Tuesday, July 10, 2007

Crying in Baseball

From "A League of Their Own:"

Jimmy Dugan: Are you crying? Are you crying? ARE YOU CRYING? There's no crying! THERE'S NO CRYING IN BASEBALL!
Doris Murphy: Why don't you give her a break, Jimmy...

Jimmy Dugan: Oh, you zip it, Doris! Rogers Hornsby was my manager, and he called me a talking pile of pigsh!+. And that was when my parents drove all the way down from Michigan to see me play the game. And did I cry?

Evelyn Gardner: No, no, no.

Jimmy Dugan: NO. NO. And do you know why?

Jimmy Dugan: Because there's no crying in baseball. THERE'S NO CRYING IN BASEBALL! No crying!

Well, ladies and gentlemen, I'm here to tell you that Jimmy Dugan is full of it. From last year's ALCS, the call by radio announcer Dan Dickerson:
"Swing and a fly ball, left field, it's deep, it's way back ... THE TIGERS ARE GOING TO THE WORLD SERIES!! Three-run, walkoff home run! OHHHHH MAN! Ordonez around third, he's into a mob scene at (sob) home! The Tigers have beaten the A's, 6-3, completing a four-game sweep in one of the greatest turnarounds in baseball history! The Tigers, three years after losing 119 games, are going to the World Series! Magglio Ordonez with his second home run of the game. What a sight at home plate!"

I was in the stands that night, sitting in the nosebleeds even higher than the foul pole, but I will never forget that blast. Craig Monroe was on second base and Placido Polanco was on first. There were two outs in the bottom of the ninth in a 3-3 tie. Oakland's closer, Huston Street was pitching his second inning, and was showing signs of fatigue. When Magglio hit the ball, I had the camera ready. I was snapping pictures on every pitch. We all knew something great was about to happen. Maggs was up in the count,1-0, and I had a feeling and it just felt right.

As soon as the ball landed in the stands Comerica Park exploded. People were jumping for joy, and tears were streaming down the faces of thousand, my wife's and mine included.

Last night on ESPN, they showed the greatest home runs of all time, separated by decade. The last one they showed was this one, and the emotion just welled up in me. It struck me as funny how a baseball game can bring out feelings strong enough to overwhelm a person, but that night stands out as one of the greatest of my life. When I think of non-family moments (wedding, adoption day, etc.) this one is #2 on my list behind our high school state championship, which now that I think about it, was also a baseball game.

So what is it about this sport that brings out such emotion? You don't hear about football fans breaking down after a Super Bowl, or NBA fans weeping when their team cuts down the nets. I think baseball is ingrained in all of us as a country. Ratings for baseball games are at an all-time low, yet attendance is at an all-time high. I think that's because there are so many options available for entertainment that there's room for many sports, but baseball is special because it's the oldest American sport, dating back to the 1840s in its earliest incarnation.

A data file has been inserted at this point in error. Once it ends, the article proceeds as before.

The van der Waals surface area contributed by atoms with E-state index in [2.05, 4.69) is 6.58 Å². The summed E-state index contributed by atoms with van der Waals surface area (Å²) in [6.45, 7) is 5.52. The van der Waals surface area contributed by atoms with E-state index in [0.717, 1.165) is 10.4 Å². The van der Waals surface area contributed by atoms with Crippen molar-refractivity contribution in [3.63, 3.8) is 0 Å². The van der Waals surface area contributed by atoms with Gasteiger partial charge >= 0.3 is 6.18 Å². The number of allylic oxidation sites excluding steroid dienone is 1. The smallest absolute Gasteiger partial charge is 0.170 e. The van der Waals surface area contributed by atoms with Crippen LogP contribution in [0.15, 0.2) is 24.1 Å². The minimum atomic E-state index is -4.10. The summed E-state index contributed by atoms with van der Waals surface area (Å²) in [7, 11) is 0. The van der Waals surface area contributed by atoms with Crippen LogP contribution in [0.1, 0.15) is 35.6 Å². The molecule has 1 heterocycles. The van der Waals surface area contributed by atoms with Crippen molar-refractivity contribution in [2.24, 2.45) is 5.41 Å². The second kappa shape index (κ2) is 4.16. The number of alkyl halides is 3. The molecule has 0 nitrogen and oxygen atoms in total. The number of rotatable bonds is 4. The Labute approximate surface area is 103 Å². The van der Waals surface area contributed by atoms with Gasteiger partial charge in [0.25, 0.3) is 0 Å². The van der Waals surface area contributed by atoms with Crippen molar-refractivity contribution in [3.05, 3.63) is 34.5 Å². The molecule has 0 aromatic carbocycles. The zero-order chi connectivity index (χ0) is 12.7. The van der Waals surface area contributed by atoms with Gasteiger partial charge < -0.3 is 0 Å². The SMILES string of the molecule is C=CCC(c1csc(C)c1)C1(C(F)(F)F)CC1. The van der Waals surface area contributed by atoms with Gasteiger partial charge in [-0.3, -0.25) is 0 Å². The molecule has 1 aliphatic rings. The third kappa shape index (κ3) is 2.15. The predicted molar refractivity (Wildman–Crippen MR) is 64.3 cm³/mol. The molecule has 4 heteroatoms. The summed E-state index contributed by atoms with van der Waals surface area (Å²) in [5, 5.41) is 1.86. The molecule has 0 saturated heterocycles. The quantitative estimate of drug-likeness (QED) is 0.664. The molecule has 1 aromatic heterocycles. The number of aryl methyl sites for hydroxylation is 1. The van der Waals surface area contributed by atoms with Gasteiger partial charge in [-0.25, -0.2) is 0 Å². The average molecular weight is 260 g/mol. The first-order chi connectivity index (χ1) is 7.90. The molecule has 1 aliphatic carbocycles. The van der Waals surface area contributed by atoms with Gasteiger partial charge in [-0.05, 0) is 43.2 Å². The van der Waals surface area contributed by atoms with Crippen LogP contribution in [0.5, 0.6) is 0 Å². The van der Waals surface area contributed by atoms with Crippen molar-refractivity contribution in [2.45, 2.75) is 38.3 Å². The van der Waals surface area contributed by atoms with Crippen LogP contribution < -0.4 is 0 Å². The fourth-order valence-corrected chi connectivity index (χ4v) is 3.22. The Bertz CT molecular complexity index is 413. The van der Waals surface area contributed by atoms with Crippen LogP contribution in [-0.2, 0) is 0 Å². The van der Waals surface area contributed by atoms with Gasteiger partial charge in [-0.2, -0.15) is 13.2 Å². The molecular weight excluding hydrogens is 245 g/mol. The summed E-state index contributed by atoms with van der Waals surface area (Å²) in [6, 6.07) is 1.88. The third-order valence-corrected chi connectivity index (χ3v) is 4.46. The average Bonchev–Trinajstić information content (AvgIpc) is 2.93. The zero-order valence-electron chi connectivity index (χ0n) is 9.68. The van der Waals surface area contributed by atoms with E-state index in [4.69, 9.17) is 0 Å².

I wonder sometimes if it will fade away into obscurity as other sports (and NASCAR*) gain more and more popularity. I don't know. It might fade away, but I just think it's amazing to hear things like Dan Dickerson's radio call of Justin Verlander's no-hitter where he mentioned that it was the "sixth no-hitter in the 107 year history of the Detroit Tigers." Yes, my team has been around for 107 years. Not only did my late grandmother (born in 1914) follow them, but her father did too, from their inception in 1901. That kind of generational continuity makes it special.

I have already begun the brainwashing process with my daughter that I hope will make her a Tigers fan. We watch games together, and she has a Tigers t-shirt, hoodie, and cheerleader outfit. We will be going to her first Tigers game in September and I can hardly wait to have our pictures taken in front of the 20-foot tall tiger statue in front of the ballpark. I want to do that every year until she moves away, and then I want it to be a special trip that she can share with her children. I think it is one of the great things that is truly American to go to the ballpark and have a hot dog while keeping score at a game. As French historian Jacques Barzun once said, “Whoever wants to know the heart and mind of America had better learn baseball.”

I wonder how many more times I will hear that home run call before the emotion is wrung out of it. Since it's the ringtone on my cellpone and I hear it most every day, I think it's going to be a long time.

*I'm sorry, but NASCAR is not a sport. It's driving. You didn't play a sport on your way to work this morning, did you? I agree that NASCAR is highly competitive and requires great skill and stamina, and many people, including some of my best friends love watching it, but it's not what I would classify as a sport. On the other hand, I would pay real money to watch high school NASCAR races, as athletes compete for college scholarships. Driver's education would be better funded, that's for sure!


Martin said...

Jim, love the quote from "A League of Their Own". That's a fun film all the way around.

Will said...

Weeks ago the Cleveland Indians were playing the Tigers. My wife Jill and I were visiting Mom and Dad in Ohio, and I was trying to learn the score.
"Why are you a Tiger's fan? You were raised in Ohio," asked a local lady.
"I've lived in Detroit for twenty-one years now, longer than anywhere else. Also, the Tigers have been underdogs for decades."
Mrs. Jill (Oyuntsetseg of Mongolia) loves baseball. You should tip off your old 'Timer buddy before you head over here. I'd love to cook for you, your wife and your new daughter, Miss Sera XiaoSheng Mclain.

Jim McClain said...

I will do that, Will. And I should also introduce you to one of my best friends, Tim, who lives in Troy. He is a Champions player from way back.